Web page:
Rabobank's chief executive Piet Moerland has quit earlier than expected after the Dutch lender was fined €774m by US and other unnamed British and European authorities for its role in the manipulation of the key interbank lending rate Libor.
Out of the total amount, the Dutch lender will pay a €236m criminal fine to the US Department of Justice as Rabobank enters into a deferred prosecution agreement to resolve the charges.
Piet Moerland, who was due to retire in 2014, is being replaced by interim chairman Rinus Minderhoud. Rabobank also revealed that 30 Rabobank employees were engaged in "inappropriate conduct" relating to a scheme to rig benchmark interest rates.
Libor valuations directly influence the value of trillions of dollars of financial deals between banks and other institutions.
The benchmark reference rates are used in euro, US dollar and British sterling over-the-counter (OTC) interest rate derivatives contracts and exchange traded interest rate contracts.
The Dutch lender, a co-operative founded in the late 19th century as a farmers' bank, received a formal request from the Dutch Ministry of Security and Justice, for information linked to the ongoing probes into its possible involvement in the manipulation of Libor, in October 2012.
Rabobank said that it did not sufficiently appreciate the risks associated with the Libor and Euribor submission processes and that it took strong disciplinary action.
It added that it has taken extensive steps to strengthen its systems and controls related to its interest rate benchmark submission processes and that its financial stability has not been affected by the fine.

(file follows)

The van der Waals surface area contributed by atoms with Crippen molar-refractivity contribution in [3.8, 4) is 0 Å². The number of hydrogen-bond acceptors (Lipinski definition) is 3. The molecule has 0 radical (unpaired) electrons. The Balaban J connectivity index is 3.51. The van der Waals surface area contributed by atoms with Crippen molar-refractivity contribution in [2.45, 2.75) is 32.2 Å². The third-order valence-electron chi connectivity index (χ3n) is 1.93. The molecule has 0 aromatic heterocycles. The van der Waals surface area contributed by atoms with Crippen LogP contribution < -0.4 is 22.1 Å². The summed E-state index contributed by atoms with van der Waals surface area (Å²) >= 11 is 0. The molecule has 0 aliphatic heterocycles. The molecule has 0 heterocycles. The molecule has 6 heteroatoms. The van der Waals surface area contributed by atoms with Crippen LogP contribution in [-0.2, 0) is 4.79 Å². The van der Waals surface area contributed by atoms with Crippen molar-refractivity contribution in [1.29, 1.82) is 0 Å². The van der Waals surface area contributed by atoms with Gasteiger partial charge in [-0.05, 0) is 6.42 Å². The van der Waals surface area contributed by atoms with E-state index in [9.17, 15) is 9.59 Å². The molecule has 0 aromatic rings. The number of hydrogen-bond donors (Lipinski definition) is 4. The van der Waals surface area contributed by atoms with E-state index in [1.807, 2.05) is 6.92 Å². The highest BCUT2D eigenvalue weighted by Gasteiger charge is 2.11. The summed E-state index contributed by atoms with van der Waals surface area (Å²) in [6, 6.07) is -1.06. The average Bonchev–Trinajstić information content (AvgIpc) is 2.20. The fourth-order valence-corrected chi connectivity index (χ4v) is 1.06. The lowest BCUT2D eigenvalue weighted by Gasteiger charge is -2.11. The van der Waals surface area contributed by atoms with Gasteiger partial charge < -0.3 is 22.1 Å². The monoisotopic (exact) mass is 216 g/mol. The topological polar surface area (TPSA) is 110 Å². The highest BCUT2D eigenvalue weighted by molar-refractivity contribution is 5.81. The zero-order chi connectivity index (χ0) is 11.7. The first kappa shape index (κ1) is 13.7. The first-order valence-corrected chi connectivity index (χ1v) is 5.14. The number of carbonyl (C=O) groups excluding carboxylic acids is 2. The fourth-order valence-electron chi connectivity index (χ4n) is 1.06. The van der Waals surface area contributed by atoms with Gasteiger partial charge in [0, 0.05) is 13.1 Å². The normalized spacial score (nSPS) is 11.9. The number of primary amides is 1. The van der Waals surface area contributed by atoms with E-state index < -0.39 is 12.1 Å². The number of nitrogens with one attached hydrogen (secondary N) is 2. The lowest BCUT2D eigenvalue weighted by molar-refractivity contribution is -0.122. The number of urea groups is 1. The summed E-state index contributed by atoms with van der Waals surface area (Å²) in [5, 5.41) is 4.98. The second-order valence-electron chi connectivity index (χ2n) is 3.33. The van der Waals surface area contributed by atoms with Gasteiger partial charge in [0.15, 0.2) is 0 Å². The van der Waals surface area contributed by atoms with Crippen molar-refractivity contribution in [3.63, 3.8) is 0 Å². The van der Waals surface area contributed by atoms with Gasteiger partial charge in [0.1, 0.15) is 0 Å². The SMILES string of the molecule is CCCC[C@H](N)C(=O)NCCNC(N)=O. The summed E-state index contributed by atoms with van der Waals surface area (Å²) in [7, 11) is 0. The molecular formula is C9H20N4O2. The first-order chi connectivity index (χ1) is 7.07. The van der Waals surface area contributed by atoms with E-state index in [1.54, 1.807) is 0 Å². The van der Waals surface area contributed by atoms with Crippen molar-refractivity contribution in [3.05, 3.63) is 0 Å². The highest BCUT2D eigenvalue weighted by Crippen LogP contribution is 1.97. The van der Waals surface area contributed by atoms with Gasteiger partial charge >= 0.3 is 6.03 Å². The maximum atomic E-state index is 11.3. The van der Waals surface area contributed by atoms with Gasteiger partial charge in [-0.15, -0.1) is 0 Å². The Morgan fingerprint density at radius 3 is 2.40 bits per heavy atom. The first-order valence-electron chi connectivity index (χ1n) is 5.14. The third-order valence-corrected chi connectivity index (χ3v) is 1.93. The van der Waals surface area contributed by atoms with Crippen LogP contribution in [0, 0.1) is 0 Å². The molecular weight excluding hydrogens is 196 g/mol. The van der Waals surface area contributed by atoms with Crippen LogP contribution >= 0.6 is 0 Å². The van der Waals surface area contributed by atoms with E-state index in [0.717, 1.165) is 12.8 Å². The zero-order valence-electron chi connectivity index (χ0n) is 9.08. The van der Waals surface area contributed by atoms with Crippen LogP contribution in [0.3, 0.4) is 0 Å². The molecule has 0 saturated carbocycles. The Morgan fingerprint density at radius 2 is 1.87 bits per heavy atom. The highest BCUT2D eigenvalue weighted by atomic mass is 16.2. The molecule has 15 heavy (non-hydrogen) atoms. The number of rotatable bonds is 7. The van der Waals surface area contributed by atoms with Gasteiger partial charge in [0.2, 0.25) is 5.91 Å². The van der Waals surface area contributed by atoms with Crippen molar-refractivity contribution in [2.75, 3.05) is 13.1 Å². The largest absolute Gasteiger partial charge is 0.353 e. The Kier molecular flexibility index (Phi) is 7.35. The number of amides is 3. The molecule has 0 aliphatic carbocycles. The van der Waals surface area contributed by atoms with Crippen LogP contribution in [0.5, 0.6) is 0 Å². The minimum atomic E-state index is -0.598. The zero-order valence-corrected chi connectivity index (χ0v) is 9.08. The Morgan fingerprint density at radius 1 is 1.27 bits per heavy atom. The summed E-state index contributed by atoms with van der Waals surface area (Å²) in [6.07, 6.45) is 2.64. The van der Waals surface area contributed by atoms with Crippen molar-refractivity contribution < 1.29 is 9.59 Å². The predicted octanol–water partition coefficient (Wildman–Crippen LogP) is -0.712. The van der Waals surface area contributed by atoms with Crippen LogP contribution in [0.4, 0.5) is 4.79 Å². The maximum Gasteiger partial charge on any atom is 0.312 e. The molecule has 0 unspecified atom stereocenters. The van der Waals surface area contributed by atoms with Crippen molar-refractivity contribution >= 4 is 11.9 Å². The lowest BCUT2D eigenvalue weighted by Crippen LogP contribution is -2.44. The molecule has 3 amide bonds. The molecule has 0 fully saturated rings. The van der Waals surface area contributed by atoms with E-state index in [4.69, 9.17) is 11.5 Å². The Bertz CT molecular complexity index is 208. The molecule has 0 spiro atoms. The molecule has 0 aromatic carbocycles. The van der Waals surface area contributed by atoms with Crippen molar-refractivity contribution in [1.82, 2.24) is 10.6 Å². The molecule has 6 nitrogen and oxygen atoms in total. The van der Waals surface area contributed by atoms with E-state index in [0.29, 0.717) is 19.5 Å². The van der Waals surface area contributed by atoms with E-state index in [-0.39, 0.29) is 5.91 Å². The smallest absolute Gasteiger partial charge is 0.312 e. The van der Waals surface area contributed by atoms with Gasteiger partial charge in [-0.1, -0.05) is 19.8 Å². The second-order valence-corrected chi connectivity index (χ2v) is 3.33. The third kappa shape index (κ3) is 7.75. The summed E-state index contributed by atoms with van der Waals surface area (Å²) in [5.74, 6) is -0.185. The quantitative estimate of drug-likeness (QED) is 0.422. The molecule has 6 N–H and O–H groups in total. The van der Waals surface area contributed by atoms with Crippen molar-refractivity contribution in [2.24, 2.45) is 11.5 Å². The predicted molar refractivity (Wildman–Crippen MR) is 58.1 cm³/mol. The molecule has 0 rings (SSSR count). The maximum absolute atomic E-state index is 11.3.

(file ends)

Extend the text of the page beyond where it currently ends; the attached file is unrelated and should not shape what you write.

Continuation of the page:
Libor Fixing Settlements
Barclays was the first to settle with UK and US authorities in June 2012 for £290m.
Nearly six months later UBS agreed a record $1.5bn fine with US, UK and Swiss authorities and also admitted to one count of wire fraud relating to rigging rates in Yen.
In February 2013, RBS became the third major bank to settle with the Commodity Futures Trading Commission, Department of Justice and Financial Services Authority for £390m relating to civil and criminal charges.
In September this year, Icap was ordered to pay £55m to US and UK authorities after a significant number of brokers, including two managers, attempted to rig rates between October 2006 and November 2010.
Banks Ramp Up Litigation Probe Provisions
Deutsche Bank's balance sheet was slammed by billions of euros worth of litigation costs which subsequently led the German lender to report a near 100% drop in profits.
According to Deutsche Bank's latest quarterly results statement, the group revealed that its total litigation reserves pot, which is used for anticipated legal difficulties, stands at €4.1bn, after rising by €1.2bn.
Meanwhile, Swiss banking giant, UBS swung back into profit in the third quarter but deferred a key earnings target by a year because of temporary demands to hold extra capital to deal with unresolved legal issues.
According to the UBS' third quarter results announcement, the Swiss banking giant has imposed a temporary 50% capital top up over the next year, in a bid to deal with potential costs of unknown legal probes, compliance issues and other risk matters.
"UBS's ambition to achieve a group return on equity of 15% by 2015 will be delayed by at least one year," the bank added in a statement.